David Beckham’s team still has some work to do with Miami residents

Miami Herald Editorial Board

MasTec executive Jorge Mas and Miami Mayor Francis Suarez shown at a meeting with the Miami Herald Editorial Board to discuss the soccer stadium proposal for Melreese Country Club.
MasTec executive Jorge Mas and Miami Mayor Francis Suarez shown at a meeting with the Miami Herald Editorial Board to discuss the soccer stadium proposal for Melreese Country Club.

David Beckham and Jorge Mas took a long time to present the details of their proposal to build an enormous retail, restaurant, hotel and office development — with a Major League Soccer stadium thrown in. Then, after Miami city commissioners failed to put their no-bid proposal on the ballot last week, the partners scrambled to get at least three commissioners on board, tweaking the proposal and making concessions.

But what they should have been doing all along is making the case directly to the people, as Mas and Mayor Francis Suarez did with the Editorial Board this week. They want Miamians to waive competitive-bidding laws and negotiate a deal with the Beckham team. Elected officials should have insisted upon it. After all, Mas and Beckham want to use 131 acres of Melreese golf course, east of Miami International Airport, to build Miami Freedom Park. City taxpayers own Melreese, and the massive project would gobble up the majority of it.

This is a far cry from Beckham’s original quest to build a stadium for a Major League Soccer team four years ago. Why the rush now? Mas says that they must break ground for the stadium by October 2019. Otherwise, they could lose the franchise.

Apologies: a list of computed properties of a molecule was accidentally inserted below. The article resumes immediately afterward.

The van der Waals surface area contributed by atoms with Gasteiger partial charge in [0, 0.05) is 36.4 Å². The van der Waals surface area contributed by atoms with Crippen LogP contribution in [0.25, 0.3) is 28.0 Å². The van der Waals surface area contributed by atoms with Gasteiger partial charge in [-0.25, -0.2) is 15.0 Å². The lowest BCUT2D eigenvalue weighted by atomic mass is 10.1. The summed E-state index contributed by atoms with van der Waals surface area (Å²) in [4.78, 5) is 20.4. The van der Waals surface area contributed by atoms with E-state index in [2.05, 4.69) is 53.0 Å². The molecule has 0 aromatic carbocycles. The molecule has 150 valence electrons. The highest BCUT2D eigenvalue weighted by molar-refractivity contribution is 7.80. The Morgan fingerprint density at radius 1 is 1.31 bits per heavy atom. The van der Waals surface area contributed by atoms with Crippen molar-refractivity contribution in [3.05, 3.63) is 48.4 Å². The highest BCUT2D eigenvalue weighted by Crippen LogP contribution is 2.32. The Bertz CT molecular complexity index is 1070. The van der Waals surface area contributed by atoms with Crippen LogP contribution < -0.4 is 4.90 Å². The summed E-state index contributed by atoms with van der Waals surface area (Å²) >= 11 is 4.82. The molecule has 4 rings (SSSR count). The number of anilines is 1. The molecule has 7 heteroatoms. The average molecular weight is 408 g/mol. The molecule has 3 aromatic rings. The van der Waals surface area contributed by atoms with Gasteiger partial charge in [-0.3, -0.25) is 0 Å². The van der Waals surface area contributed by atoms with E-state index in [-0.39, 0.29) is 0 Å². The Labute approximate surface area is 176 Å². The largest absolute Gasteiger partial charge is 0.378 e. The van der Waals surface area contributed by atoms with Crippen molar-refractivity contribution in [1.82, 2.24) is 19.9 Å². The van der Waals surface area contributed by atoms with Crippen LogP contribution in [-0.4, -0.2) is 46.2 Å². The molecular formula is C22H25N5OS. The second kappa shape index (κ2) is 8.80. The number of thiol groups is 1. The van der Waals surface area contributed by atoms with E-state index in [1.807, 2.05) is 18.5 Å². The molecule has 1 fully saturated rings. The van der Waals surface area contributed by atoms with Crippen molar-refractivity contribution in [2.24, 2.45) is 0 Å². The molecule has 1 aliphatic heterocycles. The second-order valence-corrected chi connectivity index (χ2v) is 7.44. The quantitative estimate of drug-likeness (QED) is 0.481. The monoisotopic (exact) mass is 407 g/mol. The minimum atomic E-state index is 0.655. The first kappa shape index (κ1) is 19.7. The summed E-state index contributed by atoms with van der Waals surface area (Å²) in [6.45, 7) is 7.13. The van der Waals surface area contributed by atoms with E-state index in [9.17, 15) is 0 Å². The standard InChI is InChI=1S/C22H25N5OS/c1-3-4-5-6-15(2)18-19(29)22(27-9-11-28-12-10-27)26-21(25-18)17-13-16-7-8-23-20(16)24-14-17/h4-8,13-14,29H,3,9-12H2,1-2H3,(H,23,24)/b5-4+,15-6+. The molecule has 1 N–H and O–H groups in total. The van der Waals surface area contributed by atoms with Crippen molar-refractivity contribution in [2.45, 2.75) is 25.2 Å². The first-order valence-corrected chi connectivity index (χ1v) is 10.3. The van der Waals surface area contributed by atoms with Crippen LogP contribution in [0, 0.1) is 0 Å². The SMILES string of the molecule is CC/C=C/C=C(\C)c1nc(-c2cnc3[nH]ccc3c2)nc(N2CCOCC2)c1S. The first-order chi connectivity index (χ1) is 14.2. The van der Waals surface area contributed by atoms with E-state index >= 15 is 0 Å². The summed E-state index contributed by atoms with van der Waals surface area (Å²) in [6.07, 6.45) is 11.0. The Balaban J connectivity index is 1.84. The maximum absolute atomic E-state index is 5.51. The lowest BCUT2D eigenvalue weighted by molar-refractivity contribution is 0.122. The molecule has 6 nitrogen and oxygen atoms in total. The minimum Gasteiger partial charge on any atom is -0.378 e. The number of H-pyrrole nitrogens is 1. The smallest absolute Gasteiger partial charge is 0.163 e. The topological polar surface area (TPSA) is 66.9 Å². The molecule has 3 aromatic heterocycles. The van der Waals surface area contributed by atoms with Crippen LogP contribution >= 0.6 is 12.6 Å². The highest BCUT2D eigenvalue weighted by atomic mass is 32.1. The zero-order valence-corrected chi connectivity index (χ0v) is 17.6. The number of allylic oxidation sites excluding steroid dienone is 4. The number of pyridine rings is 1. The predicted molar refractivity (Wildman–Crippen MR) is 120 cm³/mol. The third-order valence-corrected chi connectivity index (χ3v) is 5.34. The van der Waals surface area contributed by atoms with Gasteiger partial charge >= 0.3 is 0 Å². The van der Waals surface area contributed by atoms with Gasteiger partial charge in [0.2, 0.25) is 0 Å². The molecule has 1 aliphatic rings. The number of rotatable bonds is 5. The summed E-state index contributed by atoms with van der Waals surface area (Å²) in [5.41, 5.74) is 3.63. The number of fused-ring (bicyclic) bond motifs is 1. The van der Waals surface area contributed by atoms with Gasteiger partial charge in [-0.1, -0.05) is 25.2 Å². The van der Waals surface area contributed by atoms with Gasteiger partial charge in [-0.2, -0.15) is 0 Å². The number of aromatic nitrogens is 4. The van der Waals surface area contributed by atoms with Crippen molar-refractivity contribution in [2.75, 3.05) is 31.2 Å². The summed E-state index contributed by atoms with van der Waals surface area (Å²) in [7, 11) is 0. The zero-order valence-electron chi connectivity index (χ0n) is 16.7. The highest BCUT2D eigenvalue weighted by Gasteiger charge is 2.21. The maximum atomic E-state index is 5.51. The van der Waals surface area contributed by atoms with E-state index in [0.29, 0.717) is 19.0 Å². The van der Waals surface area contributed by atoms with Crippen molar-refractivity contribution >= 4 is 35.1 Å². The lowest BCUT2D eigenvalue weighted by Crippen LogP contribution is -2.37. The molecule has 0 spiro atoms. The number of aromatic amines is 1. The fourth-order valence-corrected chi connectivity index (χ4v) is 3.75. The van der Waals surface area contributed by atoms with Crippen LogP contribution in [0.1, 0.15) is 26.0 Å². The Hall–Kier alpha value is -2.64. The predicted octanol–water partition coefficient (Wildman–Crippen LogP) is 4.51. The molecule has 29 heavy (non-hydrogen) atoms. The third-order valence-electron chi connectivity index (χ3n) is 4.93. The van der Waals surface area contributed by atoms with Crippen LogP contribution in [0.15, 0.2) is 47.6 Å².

Last week, when the partners asked the city to approve putting the proposal on the November ballot, commissioners told them to wait. Wednesday, when the issue is revisited, they should tell the Beckham team to wait a little longer. Here’s why: Public input is essential, and there hasn’t been enough of it. The commission has until Aug. 7 to get the plan on the ballot.

Mas and Suarez came across as earnest and committed. They made some good points: Melreese is an underused and restricted public space; the soccer fields and park will open it to a wider public.

Mas says he’s willing to take the campaign directly to taxpayers, knocking on doors.

That’s what the Beckham team needs to do more of in the intervening weeks.

The 131-acre Melreese property would go from an 18-hole golf course to a stadium and commercial complex surrounded by new soccer fields and a traditional park that the Beckham group would fund. There would be a 750-room hotel, an office park with 400,000 square feet of space and paid parking for 3,750 vehicles. It also would have a much smaller golf facility.

On Monday, in their presentation to the Board, Mas and Suarez filled in some of the blanks of Miami Freedom Park. On Tuesday, the Beckham team released an amended proposal to woo any skeptical commissioners:

▪ Mas originally vowed to reserve $35 million to remove toxic waste from the site. Now, under new terms, the city would pay nothing should remediation exceed that.

▪ They predict $425 million in projected sales and proposed to pay $3.6 million a year in rent. They called it “fair market value.” We called it “Not enough.” As of Tuesday, however, Miami would get the greater of fair market value, to be determined by two independent appraisers, or 5 percent of gross rent revenue collected from tenants. That’s a start.

▪ The promise is that traffic will stack up within the park, and not back up onto 37th Avenue. Let’s see some independent traffic surveys on that one.

▪ The complex will feature a major technology component. That tenant, Mas said, will be revealed sometime before November. Intriguing, however, since this and the hotels will be the real financial engines that sustain the project, he must be more forthcoming. The 25,000-seat stadium will host a mere 17 games a year, with other events possible.

▪ The beloved First Tee program for kids now will stay on site.

Mas called the plan “the anti-Marlins deal.” Miamians still have a sour taste from being played for fools and left holding the bag. And yes, the Editorial Board supported that stadium.

Last week, project supporters and foes lined up to address the commission. Wednesday, there’s been no public input scheduled. And that’s exactly why this new iteration needs residents’ buy-in. Too many people feel shut out of the process, which rightly breed suspicion. “We need our interests aligned with the taxpayers’,” Mas told the Editorial Board. We agree, and he should tell that to them directly.